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Benslow Music Tutor and award-winning artist Elizabeth Walker performs regularly on baroque, 8-keyed and modern flutes, primarily in orchestras based in the UK. Elizabeth also provides solo recitals at festivals and conventions in Holland, Toronto, Chicago and Orlando, Switzerland and throughout the UK. We caught up to discuss her career, current projects and advice for our course members.

Elizabeth, thank you for speaking to Benslow Music. Please tell our readers what drew you to a career in music.

I can honestly say I never seriously thought of doing anything else. It was a path I was on from a young age, and I feel lucky that opportunities came along the way to help me achieve my career in music.

You studied at the Royal College of Music as a Junior Exhibitioner and graduated from the Guildhall School of Music and Drama. Can you tell us more about these institutions and how they prepared you for a career as a professional musician?

RCMjd was a very exciting experience for me. I was at a local school in West Sussex at the time, and the thrill of travelling to London every Saturday, receiving wonderful tuition along with meeting friends from all over the UK and touring with the Symphony Orchestra (we went to America when I was 16) was truly exhilarating! GSMD was a far more serious experience, but I attended in 1985 to 1989 and the early music groups were just forming. I was involved in over a dozen recordings for Decca Records, studio and live performances for BBC radio 3 and performed twice at the BBC Proms before I left music college! My modern flute quartet also worked with Live Music Now and Avanti music agencies and we even appeared on BBC tv’s “Bob Says Opportunity Knocks” playing a wonderful arrangement by a colleague at the time, Jason Carr, who wrote Cole Porter’s ‘In Love with Paris’ for us. These were all great experiences.

You studied renaissance flute with Nancy Hadden, baroque and eight–keyed classical flute with Stephen Preston, and modern flute with Kathryn Lukas. How did such collaborations shape your appreciation of and approach to music?

I admired and appreciated the dedicated and pioneering research that each teacher was involved in at this time. There was a palpable sense of excitement and discovery in Early Music. I benefitted hugely from being part of this process via my teachers. Learning alongside them and receiving encouragement, not just to go along with what they said, but to question and research everything myself as well. My postgraduate studies continued in Holland, where I spent three amazing years studying with Wilbert Hazelzet and Barthold Kuijken, adding classical 8 keyed flute to my studies along with additional hours poring over microfiche copies of music in the ‘Gemeente museum’ library in The Hague. I also performed with the Orchestra of the Eighteenth Century and the legendary Frans Bruggen (who I memorably stood with in a lift going down to breakfast when we were on tour - I was so in awe of him, I stood there mutely tongue-tied)! My teachers were brave, questioning, and tireless in their quest for knowledge, and this approach shaped my career.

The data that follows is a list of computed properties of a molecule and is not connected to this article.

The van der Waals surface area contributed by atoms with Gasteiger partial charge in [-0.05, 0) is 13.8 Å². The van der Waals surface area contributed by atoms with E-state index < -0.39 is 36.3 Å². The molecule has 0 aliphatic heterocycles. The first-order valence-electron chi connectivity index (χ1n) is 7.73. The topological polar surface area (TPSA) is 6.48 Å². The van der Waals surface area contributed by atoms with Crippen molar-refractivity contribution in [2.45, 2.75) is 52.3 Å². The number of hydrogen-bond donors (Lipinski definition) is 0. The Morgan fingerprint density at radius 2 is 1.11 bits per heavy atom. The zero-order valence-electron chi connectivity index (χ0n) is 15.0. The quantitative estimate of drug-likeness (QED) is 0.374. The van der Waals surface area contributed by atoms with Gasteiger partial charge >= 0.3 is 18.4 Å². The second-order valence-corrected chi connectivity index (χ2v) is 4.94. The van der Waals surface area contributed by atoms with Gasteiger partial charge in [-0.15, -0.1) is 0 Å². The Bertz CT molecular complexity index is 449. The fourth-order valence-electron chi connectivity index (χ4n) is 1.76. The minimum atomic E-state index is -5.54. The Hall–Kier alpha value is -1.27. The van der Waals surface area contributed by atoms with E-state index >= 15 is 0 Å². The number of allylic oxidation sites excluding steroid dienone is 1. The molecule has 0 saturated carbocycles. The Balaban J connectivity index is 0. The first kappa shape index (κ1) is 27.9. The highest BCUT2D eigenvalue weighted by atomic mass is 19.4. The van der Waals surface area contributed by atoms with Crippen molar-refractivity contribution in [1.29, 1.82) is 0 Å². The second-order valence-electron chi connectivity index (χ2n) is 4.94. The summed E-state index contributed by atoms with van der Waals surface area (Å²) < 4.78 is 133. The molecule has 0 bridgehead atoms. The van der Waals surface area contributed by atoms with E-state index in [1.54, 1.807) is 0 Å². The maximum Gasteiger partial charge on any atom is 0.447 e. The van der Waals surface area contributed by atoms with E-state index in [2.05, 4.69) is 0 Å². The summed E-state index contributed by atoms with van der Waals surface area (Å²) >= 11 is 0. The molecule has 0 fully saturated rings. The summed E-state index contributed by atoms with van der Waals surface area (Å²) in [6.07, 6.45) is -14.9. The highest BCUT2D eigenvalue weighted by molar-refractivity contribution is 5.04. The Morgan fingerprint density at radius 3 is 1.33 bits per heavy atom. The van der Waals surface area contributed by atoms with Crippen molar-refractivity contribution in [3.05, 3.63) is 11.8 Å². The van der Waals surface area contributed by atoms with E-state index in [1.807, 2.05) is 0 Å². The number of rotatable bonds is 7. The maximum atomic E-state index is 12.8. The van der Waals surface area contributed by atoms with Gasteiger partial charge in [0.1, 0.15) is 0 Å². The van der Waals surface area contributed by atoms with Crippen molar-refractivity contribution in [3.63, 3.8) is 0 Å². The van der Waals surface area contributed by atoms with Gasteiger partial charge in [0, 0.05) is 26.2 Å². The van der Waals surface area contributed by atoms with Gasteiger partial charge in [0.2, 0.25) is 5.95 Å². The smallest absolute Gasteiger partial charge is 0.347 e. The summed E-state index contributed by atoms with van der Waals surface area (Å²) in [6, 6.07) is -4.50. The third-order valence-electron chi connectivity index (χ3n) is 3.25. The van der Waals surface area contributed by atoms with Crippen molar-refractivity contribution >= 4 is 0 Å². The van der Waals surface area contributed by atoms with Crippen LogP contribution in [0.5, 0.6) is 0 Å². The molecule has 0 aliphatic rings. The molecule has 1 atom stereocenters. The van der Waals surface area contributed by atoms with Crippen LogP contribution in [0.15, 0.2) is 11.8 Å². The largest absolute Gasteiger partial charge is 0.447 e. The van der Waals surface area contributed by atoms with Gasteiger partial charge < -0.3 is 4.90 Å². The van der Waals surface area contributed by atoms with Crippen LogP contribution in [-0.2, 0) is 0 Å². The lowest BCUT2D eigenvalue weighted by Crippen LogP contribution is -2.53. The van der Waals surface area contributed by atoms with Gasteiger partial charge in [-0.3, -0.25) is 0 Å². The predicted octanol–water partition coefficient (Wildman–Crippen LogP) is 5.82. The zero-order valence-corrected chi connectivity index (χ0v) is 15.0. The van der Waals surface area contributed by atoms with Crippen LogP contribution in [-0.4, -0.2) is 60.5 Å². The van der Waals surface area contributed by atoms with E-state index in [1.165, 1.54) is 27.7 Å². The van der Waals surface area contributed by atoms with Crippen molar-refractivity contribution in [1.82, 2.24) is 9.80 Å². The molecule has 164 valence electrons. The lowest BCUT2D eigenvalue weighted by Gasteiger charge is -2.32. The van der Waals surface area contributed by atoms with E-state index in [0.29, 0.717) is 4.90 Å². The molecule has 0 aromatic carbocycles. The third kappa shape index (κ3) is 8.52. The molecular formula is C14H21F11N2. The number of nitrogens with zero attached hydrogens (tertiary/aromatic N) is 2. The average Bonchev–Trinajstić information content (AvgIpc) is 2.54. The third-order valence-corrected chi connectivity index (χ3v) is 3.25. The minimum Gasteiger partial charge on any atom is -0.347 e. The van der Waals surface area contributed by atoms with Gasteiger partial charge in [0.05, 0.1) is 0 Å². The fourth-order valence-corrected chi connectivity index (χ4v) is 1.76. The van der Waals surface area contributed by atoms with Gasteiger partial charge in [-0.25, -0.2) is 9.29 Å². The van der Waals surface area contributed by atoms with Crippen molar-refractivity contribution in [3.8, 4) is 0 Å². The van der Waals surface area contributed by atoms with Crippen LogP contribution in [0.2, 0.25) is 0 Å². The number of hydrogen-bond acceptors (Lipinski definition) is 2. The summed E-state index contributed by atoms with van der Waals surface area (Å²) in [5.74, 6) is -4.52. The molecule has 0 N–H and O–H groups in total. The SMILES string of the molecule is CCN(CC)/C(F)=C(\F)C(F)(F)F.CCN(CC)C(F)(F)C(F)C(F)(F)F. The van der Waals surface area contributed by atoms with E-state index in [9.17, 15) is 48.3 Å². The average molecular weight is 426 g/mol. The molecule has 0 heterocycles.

You were awarded the Sally Wainwright Woodwind Prize at the Royal College of Music. Since then, your accomplishments include two award-winning study books, ‘Baroque Flute Studies’ (Winner – Best Flute Method NFA 2015) and ‘Baroque Studies for Modern Flute’ (Winner – Best Flute Method NFA 2017) Looking back at your success and many accolades, what is your proudest achievement, and why?

I am thrilled that my ‘Baroque Flute Studies’ book (published by WonderfulWinds) continues to sell across the world – I love meeting flautists who have been studying from my book. When they meet me for the first time, there is a joy in knowing that I have influenced their studies in some way. However, I am most proud of the way I have been able to straddle both the baroque and modern flute worlds. We get labelled as either one or the other, and I’m delighted that I can stand tall as both a baroque flautist, performing with English Baroque Soloists this year, as well as representing the modern flute as an Artist for Pearl Flutes.